Can housing renaissance endure? Cramer’s latest ‘tell’

(Click for video linked to a searchable transcript of this Mad Money segment)

With mortgage rates hitting a two year high, pros are wondering if the strength in housing can continue.

Sales of new U.S. single-family homes vaulted to a five-year high in June, despite the average interest rate on a 30-year loan jumping to 4.46 percent, the highest since July 2011.

Although those rates are low historically, the Street remains uncertain that the sector can withstand further increases.

With housing at a potential crossroads, pros like Cramer often check in with companies in the heart of the industry to determine what's next.

"I'm still a believer in a housing, but I also know that we need to collect some evidence, and the way I do my research is by listening to what individual companies with boots on the ground have to say about the subject," Cramer said.

And few companies are as pegged to the health of the housing market as Owens Corning, the maker of insulation, composites and roofing materials.

Jonathan Maddock | E+ | Getty Images

"The company gets 54% of its sales from North American residential repair and new construction," Cramer explained.

Looking at recent earnings, results missed estimates. Specifically, Owens Corning earned $49 million, or 41 cents per share, for the three months ended June 30. Analysts, on average, expected earnings of 69 cents per share and $1.44 billion in revenue. A year ago it made $39 million, or 32 cents per share.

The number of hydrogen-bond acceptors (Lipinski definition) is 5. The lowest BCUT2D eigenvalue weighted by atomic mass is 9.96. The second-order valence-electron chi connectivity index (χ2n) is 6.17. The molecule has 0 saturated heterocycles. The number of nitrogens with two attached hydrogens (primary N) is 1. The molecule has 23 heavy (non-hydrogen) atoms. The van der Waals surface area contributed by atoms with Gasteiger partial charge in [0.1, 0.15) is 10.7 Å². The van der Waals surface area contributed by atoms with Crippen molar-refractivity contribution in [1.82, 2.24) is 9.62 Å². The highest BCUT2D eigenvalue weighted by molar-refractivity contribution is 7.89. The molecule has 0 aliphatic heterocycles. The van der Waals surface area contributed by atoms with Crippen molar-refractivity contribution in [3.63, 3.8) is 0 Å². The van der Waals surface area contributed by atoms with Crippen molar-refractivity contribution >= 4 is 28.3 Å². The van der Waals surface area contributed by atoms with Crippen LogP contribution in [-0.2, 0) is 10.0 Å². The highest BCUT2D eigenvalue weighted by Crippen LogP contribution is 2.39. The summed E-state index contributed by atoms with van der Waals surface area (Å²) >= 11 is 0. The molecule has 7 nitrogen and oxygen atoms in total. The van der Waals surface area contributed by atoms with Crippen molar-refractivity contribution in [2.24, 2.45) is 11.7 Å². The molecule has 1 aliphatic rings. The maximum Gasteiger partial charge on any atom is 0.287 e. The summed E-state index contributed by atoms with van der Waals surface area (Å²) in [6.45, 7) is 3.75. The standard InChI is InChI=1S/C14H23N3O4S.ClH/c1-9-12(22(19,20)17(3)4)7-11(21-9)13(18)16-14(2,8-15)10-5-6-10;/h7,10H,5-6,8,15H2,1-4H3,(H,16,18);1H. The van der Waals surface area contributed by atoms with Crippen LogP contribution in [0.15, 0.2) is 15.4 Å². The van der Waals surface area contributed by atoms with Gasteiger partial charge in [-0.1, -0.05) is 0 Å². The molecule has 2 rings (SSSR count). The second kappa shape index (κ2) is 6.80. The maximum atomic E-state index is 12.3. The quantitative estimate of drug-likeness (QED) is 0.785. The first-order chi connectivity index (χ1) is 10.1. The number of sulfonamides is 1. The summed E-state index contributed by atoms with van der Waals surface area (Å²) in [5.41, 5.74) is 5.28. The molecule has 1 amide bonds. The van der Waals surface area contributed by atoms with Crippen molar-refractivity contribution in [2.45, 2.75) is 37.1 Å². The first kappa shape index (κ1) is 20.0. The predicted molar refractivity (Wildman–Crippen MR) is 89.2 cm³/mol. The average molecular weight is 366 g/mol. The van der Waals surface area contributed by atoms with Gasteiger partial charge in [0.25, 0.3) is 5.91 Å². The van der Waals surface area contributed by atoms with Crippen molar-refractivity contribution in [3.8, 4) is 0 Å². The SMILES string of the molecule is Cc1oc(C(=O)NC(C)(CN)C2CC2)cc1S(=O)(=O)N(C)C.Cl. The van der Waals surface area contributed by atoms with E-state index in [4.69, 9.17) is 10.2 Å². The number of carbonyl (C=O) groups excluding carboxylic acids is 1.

Although that may sound discouraging net income increased 26 percent in the second quarter, Also, Cramer says underneath the surface, there are other metrics that look promising.

"Looking beneath the headline numbers, you get the sense that insulation sales are expected to improve in the second half," Cramer said. The company also foresees strong volumes for roofing, going forward.

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Therefore, Cramer suggests watching this company closely. What Owens Corning has to say about insulation and roofing could be a valuable 'tell' for investors looking to take the temperature of the sector, overall.

"To build or not to build, that is the question. The entire market is wondering what will happen to housing after last quarter's staggering rise in interest rates," Cramer said. Owens Corning may well provide the answers.

Call Cramer: 1-800-743-CNBC

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